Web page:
Check out the links below to read interviews with Tocci, opinions and all. If you read on, make sure you read all the comments as Tocci usually follows up to people’s questions. PR flack or honest communicator? I’ve formed my opinion, but let me know your thoughts.

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4 Responses

  1. When attempting to put into context what is really going on here, I think back to what we are taught when dealing with a crisis BI (Before Internet). Lets say you have a room full of media for a press conference during a crisis. Empathy, Relate, Structure, Plan of action, Call to action. Cold Facts. No speculation. Timeliness. Take all these things and apply them to the blogosphere. The traditional news media doesn’t stop becuase the PR dept. is still thinking, so even though Kryptonite Locks attempted to solve the problem, I don’t think ‘Better Late, than Never’ is appropriate here. Especially when you take under consideration this is NOT the traditional news media and you have to multiply sensationalism, reach and impression by double and divide time by half.

    In the motorsports realm, we have message boards that we contend with on a daily basis. Rumors run wild, speculation gets tripled and alot of the wrong messages have been disseminated. I’ve watched a number of sanctioning bodies and local racetracks deal with their online rumor mill in a number of ways, the best being still up for debate. One way is to respond to each and every false information post. Another way is to shut the board down completely. The ARCA Series uses a moderator in a way that is e-mailed to an admin, and then posted. Personally, I’ve picked my battles. If something is potentially harmful to a sponsor in a public light, I have defended. If they are debating the color boxers I had on when I won a race, I have laughed it off.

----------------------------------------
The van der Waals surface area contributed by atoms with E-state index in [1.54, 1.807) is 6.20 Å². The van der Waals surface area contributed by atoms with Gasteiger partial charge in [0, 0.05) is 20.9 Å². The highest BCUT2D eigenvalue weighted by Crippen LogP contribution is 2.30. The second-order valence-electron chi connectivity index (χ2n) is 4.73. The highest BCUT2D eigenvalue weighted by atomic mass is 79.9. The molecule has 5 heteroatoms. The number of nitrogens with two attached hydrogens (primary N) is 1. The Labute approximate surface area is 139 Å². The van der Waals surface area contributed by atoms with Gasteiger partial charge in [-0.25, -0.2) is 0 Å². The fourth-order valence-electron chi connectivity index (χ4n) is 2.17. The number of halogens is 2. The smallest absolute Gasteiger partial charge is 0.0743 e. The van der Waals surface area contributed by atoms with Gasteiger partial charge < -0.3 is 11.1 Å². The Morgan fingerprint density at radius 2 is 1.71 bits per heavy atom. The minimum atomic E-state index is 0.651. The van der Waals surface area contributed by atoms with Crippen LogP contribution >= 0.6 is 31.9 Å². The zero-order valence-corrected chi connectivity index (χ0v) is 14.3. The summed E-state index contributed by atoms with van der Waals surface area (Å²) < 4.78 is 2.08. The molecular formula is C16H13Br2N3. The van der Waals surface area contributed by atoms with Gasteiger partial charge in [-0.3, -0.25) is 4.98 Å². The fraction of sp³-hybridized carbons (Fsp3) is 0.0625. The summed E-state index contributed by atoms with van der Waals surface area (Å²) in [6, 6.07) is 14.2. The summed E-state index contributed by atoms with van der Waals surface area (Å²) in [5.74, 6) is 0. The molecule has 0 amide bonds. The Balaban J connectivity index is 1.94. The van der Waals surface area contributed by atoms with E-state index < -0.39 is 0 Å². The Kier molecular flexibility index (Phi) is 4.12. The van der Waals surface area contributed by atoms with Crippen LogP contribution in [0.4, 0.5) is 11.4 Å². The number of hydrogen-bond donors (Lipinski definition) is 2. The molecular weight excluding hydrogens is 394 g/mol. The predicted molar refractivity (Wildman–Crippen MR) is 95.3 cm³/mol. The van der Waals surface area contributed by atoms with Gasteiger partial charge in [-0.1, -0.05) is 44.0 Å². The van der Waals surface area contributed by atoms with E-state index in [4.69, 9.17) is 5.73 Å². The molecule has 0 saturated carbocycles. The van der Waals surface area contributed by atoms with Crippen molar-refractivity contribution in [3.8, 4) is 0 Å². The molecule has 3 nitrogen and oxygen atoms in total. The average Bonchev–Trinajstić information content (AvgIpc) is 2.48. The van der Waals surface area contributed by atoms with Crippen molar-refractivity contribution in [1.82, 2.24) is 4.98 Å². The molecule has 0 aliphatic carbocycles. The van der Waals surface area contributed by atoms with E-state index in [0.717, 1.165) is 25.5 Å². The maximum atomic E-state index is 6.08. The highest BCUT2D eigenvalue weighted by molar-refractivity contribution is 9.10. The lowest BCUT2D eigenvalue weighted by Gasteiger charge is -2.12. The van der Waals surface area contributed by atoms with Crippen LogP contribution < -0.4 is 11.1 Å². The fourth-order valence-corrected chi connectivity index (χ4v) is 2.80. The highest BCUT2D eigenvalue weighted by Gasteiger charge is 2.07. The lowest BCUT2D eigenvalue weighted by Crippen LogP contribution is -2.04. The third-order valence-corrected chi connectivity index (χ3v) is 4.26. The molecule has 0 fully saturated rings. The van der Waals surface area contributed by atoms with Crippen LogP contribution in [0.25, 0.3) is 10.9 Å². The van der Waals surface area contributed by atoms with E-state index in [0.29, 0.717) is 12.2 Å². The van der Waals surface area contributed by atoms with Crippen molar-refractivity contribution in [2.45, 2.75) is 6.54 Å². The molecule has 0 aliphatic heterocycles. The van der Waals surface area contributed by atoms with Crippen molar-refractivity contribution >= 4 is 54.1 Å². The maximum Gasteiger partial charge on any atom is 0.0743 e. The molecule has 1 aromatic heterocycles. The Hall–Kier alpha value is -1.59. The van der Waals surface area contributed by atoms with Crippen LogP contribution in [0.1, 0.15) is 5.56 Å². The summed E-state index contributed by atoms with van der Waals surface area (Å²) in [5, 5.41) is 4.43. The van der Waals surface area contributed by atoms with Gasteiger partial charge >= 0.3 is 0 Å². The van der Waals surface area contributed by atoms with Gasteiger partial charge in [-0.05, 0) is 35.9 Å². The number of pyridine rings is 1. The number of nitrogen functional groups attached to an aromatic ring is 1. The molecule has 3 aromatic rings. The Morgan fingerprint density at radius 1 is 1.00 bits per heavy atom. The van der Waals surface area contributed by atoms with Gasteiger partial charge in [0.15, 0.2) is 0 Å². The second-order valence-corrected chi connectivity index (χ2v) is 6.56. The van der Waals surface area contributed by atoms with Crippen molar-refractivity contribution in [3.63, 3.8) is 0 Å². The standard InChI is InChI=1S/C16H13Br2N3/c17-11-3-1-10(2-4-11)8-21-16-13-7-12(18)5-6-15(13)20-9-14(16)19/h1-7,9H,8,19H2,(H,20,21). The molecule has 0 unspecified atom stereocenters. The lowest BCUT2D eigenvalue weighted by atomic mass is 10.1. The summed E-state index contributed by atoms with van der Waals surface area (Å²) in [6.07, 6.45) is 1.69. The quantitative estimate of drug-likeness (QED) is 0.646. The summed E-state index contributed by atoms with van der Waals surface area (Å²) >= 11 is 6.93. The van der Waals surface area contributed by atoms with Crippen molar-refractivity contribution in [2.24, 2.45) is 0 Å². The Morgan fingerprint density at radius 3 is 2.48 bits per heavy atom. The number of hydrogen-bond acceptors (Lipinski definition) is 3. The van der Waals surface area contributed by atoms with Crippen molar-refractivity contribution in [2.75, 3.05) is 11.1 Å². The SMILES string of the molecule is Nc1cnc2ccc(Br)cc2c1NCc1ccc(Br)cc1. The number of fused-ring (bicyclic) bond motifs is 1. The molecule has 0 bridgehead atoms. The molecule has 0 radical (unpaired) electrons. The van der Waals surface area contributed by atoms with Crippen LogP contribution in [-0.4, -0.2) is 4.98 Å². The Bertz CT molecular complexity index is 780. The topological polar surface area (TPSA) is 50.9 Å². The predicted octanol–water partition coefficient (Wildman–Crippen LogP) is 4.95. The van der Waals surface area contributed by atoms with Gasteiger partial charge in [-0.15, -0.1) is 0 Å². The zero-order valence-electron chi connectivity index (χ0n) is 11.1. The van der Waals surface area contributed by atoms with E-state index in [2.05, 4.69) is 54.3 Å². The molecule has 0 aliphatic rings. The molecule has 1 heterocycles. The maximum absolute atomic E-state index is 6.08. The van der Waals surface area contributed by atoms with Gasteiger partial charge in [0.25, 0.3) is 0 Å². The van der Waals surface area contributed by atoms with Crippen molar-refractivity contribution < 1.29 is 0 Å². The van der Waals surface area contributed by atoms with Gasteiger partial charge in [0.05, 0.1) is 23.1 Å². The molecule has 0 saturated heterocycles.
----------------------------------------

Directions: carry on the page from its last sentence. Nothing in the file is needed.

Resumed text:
In realization that msg boards are different that blogs, I still see a similarity in crisis situations. The fact still remains, if the PR staff is effective, they are accepting and seeking out feedback from their publics. If and when a crisis such as Kryptonite arises, you still have to be timely and effective with your message.

    Thanks again for the presentation in PRSSA on Wednesday!

    ~jd

  2. Joey,
    You make some great points. “Pick your battles” is an excellent PR mantra (really, a good life motto, as well). Everyone knows that reacting in some physical way (new distribution issue, replacement programs, recalls, etc) takes more time than communicating. But you have to get a message out. Crafting that message properly is, of course, the trick.
    Now if you get caught with your pants down (no reference to your underwear, mind you), sometimes you don’t have the ability to properly craft a clever, appropriate, effective message on the spot. But as soon as you do, get the message out.
    Like I wrote in the original post, talking about this is easy, but when you’re in the moment and your sky is falling around you – I’ll bet it’s a little harder to stay focused and be cool. That’s where experience comes in, and a little forethought before the deal goes down (can we say Crisis Communication Plan?) Check out this great read from Steve Rubel about this topic.

  3. […] a different situation but it reminds me of the Kryptonite Lock PR fiasco which has become a case study in PR textbooks and frequently quoted on the Internet. Briefly the […]

  4. […] and HP’s use of social media for two-way communication is exemplary.  As seen from the Kryptonite bicycle lock case study, we know what can happen if you choose to ignore customers’ reactions on the […]